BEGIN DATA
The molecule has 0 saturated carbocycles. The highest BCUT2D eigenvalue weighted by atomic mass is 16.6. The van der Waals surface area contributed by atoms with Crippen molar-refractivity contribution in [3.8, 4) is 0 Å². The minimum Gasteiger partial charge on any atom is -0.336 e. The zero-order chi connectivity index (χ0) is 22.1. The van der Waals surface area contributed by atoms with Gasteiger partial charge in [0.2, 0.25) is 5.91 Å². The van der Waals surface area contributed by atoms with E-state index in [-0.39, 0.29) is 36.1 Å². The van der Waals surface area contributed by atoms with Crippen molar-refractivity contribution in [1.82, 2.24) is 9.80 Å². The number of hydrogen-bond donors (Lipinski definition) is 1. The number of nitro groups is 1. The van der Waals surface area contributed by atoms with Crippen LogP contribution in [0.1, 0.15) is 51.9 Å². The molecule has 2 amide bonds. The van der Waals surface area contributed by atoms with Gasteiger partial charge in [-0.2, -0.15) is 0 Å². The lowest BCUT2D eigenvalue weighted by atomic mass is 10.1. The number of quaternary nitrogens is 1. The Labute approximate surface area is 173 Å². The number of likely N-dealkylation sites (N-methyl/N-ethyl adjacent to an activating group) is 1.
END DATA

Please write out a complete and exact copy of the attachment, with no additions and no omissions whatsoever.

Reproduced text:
The molecule has 0 saturated carbocycles. The highest BCUT2D eigenvalue weighted by atomic mass is 16.6. The van der Waals surface area contributed by atoms with Crippen molar-refractivity contribution in [3.8, 4) is 0 Å². The minimum Gasteiger partial charge on any atom is -0.336 e. The zero-order chi connectivity index (χ0) is 22.1. The van der Waals surface area contributed by atoms with Gasteiger partial charge in [0.2, 0.25) is 5.91 Å². The van der Waals surface area contributed by atoms with E-state index in [-0.39, 0.29) is 36.1 Å². The van der Waals surface area contributed by atoms with Crippen molar-refractivity contribution in [1.82, 2.24) is 9.80 Å². The number of hydrogen-bond donors (Lipinski definition) is 1. The number of nitro groups is 1. The van der Waals surface area contributed by atoms with Crippen LogP contribution in [0.1, 0.15) is 51.9 Å². The molecule has 2 amide bonds. The van der Waals surface area contributed by atoms with Gasteiger partial charge in [-0.2, -0.15) is 0 Å². The lowest BCUT2D eigenvalue weighted by atomic mass is 10.1. The number of quaternary nitrogens is 1. The Labute approximate surface area is 173 Å². The number of likely N-dealkylation sites (N-methyl/N-ethyl adjacent to an activating group) is 1.